Latest on the CJRS
Blog | 3rd June 2020
Last Friday, 29 May 2020, the Government announced further reforms to the Coronavirus Job Retention Scheme (CJRS) including additional details we have been anticipating in respect of ‘flexible furloughing’.
The CJRS will close to new entrants to the scheme from 30 June 2020. From this point onwards, employers will only be able to furlough employees if they have previously been furloughed for a full 3-week period. This means that the final date by which an employer can furlough an employee for the first time will be 10 June 2020.
Employers will have until 31 July to make any claims in respect of the period to 30 June 2020.
From 1 July 2020, claim periods will no longer be able to overlap months and employers who have previously submitted claims with periods that overlapped calendar months will no longer be able to do so.
‘Flexible Furloughing’ from 1 July 2020
- Employers can bring furloughed employees back to work for any amount of time and any shift pattern whilst still being able to claim CJRS for their normal hours not worked. There will be no minimum time for which an employee can be furloughed.
- Employers will be able to agree any working arrangements with previously furloughed employees.
- When claiming CJRS for furloughed hours, employers will need to report and claim for a minimum period of one week. Those making claims for longer periods (such as those on monthly cycles) will be able to do so.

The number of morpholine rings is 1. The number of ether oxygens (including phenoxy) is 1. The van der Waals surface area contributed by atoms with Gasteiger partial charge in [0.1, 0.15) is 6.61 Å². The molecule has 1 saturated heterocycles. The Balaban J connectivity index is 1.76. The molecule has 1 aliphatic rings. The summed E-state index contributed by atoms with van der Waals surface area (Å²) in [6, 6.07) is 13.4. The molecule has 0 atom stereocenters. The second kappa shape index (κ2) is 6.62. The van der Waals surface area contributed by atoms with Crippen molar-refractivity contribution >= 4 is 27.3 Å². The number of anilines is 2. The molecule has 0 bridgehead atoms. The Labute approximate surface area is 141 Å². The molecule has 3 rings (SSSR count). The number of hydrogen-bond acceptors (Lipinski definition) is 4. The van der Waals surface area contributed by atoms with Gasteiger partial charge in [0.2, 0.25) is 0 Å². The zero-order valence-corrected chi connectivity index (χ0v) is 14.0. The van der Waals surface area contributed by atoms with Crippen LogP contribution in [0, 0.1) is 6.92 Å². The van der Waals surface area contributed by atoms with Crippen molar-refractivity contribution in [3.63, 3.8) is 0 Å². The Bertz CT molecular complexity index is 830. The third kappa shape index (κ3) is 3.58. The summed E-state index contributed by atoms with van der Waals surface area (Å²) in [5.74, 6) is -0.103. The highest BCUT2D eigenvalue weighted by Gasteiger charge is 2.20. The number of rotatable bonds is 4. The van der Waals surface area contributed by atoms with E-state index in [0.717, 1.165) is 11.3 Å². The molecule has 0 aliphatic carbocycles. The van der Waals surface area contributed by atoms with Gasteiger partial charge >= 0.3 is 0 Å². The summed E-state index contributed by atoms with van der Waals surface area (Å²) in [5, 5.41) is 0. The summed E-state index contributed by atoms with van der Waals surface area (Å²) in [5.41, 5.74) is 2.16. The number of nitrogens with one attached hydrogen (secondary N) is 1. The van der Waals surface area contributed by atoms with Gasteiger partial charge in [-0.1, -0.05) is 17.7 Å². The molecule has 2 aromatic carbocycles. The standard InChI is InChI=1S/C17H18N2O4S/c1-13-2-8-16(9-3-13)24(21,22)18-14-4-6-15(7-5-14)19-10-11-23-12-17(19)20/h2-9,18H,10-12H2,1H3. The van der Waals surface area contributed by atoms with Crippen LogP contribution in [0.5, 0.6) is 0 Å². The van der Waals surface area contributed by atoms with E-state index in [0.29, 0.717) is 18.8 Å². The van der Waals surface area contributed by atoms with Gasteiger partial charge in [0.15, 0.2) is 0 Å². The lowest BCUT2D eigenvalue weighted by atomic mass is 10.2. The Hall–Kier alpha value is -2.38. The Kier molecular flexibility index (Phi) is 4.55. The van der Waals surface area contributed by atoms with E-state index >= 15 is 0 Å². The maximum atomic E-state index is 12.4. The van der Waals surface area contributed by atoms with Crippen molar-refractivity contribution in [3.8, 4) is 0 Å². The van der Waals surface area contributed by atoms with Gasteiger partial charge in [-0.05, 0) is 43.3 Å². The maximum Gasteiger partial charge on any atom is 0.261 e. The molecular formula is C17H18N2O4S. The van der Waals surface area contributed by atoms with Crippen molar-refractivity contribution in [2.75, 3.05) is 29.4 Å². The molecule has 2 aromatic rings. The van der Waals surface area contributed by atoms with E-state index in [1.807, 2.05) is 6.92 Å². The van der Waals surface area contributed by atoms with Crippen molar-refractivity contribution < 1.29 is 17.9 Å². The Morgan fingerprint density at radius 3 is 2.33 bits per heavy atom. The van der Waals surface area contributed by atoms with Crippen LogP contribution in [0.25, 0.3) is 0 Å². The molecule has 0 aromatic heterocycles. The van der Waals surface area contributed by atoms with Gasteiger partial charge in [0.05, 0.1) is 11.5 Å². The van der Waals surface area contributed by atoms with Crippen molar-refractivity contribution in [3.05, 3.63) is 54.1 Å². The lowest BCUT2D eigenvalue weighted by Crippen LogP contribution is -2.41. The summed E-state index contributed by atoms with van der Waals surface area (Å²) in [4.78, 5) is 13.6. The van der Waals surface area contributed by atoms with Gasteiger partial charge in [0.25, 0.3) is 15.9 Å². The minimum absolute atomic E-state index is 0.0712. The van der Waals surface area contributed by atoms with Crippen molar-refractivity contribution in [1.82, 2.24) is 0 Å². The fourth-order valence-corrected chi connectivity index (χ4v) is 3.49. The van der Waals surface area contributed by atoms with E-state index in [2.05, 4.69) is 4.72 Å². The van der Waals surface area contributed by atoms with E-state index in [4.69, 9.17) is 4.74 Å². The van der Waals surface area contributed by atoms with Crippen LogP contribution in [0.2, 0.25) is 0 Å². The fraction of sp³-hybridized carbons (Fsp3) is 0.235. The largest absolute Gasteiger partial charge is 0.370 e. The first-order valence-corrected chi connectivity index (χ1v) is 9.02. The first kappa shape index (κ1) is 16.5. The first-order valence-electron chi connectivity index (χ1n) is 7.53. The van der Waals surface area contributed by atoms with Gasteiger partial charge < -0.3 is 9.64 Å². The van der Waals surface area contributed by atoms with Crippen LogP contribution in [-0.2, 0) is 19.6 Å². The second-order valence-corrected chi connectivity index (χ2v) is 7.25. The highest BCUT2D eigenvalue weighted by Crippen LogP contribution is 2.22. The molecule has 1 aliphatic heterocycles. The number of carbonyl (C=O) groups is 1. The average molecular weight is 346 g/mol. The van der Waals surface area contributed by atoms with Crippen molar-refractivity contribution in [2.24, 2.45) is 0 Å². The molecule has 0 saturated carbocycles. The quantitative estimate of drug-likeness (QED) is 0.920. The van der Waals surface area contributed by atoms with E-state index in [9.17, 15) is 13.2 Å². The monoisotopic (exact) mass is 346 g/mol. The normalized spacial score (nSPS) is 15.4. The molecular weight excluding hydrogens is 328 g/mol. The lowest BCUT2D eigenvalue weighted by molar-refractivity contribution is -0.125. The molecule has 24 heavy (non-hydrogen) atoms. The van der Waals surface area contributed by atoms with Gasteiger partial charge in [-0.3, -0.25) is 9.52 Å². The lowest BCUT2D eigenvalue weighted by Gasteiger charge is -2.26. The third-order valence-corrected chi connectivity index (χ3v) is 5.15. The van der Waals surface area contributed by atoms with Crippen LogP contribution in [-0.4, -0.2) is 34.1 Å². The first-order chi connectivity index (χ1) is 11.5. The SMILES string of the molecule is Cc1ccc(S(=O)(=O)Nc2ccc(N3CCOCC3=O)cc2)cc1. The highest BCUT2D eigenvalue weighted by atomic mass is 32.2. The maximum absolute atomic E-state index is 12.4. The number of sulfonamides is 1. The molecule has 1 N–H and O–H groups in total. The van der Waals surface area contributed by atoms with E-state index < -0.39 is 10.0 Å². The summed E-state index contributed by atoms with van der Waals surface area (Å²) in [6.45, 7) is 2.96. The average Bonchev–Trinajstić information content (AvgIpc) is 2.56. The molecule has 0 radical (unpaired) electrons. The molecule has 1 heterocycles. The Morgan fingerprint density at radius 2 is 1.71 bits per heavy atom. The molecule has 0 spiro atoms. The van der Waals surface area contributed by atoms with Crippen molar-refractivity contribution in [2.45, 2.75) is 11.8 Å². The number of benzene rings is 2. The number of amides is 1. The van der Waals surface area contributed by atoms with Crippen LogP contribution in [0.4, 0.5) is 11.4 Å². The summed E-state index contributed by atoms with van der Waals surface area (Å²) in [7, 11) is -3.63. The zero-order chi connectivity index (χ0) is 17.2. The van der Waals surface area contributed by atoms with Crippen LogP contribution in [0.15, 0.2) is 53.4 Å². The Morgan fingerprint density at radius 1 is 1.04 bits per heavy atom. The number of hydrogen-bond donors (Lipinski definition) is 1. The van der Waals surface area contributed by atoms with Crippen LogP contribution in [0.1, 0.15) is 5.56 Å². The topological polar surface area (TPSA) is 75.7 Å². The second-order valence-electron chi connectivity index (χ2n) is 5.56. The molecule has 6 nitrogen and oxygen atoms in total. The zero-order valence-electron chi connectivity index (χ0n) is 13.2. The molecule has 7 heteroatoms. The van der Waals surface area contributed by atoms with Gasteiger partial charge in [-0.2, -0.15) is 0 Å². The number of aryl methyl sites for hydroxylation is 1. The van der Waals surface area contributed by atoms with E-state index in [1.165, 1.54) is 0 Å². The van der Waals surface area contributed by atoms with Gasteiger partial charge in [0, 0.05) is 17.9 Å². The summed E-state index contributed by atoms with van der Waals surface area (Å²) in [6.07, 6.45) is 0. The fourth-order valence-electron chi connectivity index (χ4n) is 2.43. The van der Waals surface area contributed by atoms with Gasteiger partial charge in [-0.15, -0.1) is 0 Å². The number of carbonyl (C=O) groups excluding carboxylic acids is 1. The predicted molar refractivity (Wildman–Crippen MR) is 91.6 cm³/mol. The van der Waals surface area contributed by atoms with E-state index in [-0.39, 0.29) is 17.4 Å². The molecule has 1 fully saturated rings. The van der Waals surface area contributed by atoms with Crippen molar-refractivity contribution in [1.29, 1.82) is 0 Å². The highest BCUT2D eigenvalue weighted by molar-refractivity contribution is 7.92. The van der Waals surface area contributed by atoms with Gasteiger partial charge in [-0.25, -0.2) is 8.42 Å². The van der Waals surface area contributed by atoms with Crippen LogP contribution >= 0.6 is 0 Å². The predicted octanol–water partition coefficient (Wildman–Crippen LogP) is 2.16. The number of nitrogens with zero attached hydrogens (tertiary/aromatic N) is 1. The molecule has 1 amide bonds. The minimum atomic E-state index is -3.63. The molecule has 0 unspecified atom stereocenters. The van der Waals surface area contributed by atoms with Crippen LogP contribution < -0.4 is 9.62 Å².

- Employers can claim the grant for the hours their employees are not working calculated by reference to their usual hours worked in a claim period and will need to report both the hours worked and usual hours when making a claim.
- For worked hours, employees will be paid by their employer subject to their employment contract. The employer will be responsible for paying the Income Tax and National Insurance on those amounts.
- We are expecting further guidance to be issued on flexible furloughing on 12 June 2020.
- In June and July, there will be minimal changes to the CJRS. The Government will continue to pay 80% of wages, up to a cap of £2,500 per month (gross) as well as employer National Insurance Contributions (ER NICS) and pension contributions.
- From July, employers will have to pay employees for the hours they work if they return to work.
- From August, the level of the grant will slowly be reduced to reflect that people will be returning to work. Therefore in August 2020, the Government will pay 80% of wages, up to a cap of £2,500 per month (gross) however, employers will be responsible for employer NICS and pension contributions.
- In September, the Government will pay 70% of wages, up to a cap of £2,187.50 per month (gross) for the hours the employee does not work. Employers will pay employer NICs and pension contributions, in addition to 10% of wages (to make up to 80%) up to a cap of £2,500 per month (gross).
- In October, the Government will pay 60% of wages, up to a cap of £1,875 per month (gross) for the hours the employee does not work. Employers will pay NICs and pension contributions and 20% of wages to make up 80% total up to a cap of £2,500.
The CJRS is due to end on 31 October 2020.
If you need further advice or assistance on the CJRS or otherwise, then please do not hesitate to contact Partner & Head of Employment, Sarah Collier on email@example.com.